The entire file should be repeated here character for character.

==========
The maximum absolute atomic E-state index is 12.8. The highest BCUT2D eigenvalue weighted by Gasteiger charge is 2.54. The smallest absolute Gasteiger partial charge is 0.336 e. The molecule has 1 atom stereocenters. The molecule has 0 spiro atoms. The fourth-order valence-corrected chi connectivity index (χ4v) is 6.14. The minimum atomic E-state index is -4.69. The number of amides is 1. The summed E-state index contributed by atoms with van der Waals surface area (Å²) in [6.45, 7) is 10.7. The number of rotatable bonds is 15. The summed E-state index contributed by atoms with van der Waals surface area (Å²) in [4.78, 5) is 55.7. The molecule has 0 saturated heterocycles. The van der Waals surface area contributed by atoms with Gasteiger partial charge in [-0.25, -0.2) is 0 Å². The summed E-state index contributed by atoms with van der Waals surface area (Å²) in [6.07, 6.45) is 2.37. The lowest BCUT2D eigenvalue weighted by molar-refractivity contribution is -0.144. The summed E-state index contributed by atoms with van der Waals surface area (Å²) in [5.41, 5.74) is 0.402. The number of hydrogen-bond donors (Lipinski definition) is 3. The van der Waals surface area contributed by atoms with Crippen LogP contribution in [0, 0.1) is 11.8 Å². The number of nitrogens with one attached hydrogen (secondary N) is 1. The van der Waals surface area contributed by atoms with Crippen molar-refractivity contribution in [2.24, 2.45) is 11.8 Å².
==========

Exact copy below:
The maximum absolute atomic E-state index is 12.8. The highest BCUT2D eigenvalue weighted by Gasteiger charge is 2.54. The smallest absolute Gasteiger partial charge is 0.336 e. The molecule has 1 atom stereocenters. The molecule has 0 spiro atoms. The fourth-order valence-corrected chi connectivity index (χ4v) is 6.14. The minimum atomic E-state index is -4.69. The number of amides is 1. The summed E-state index contributed by atoms with van der Waals surface area (Å²) in [6.45, 7) is 10.7. The number of rotatable bonds is 15. The summed E-state index contributed by atoms with van der Waals surface area (Å²) in [4.78, 5) is 55.7. The molecule has 0 saturated heterocycles. The van der Waals surface area contributed by atoms with Gasteiger partial charge in [-0.25, -0.2) is 0 Å². The summed E-state index contributed by atoms with van der Waals surface area (Å²) in [6.07, 6.45) is 2.37. The lowest BCUT2D eigenvalue weighted by molar-refractivity contribution is -0.144. The summed E-state index contributed by atoms with van der Waals surface area (Å²) in [5.41, 5.74) is 0.402. The number of hydrogen-bond donors (Lipinski definition) is 3. The van der Waals surface area contributed by atoms with Crippen LogP contribution in [0, 0.1) is 11.8 Å². The number of nitrogens with one attached hydrogen (secondary N) is 1. The van der Waals surface area contributed by atoms with Crippen molar-refractivity contribution in [2.24, 2.45) is 11.8 Å².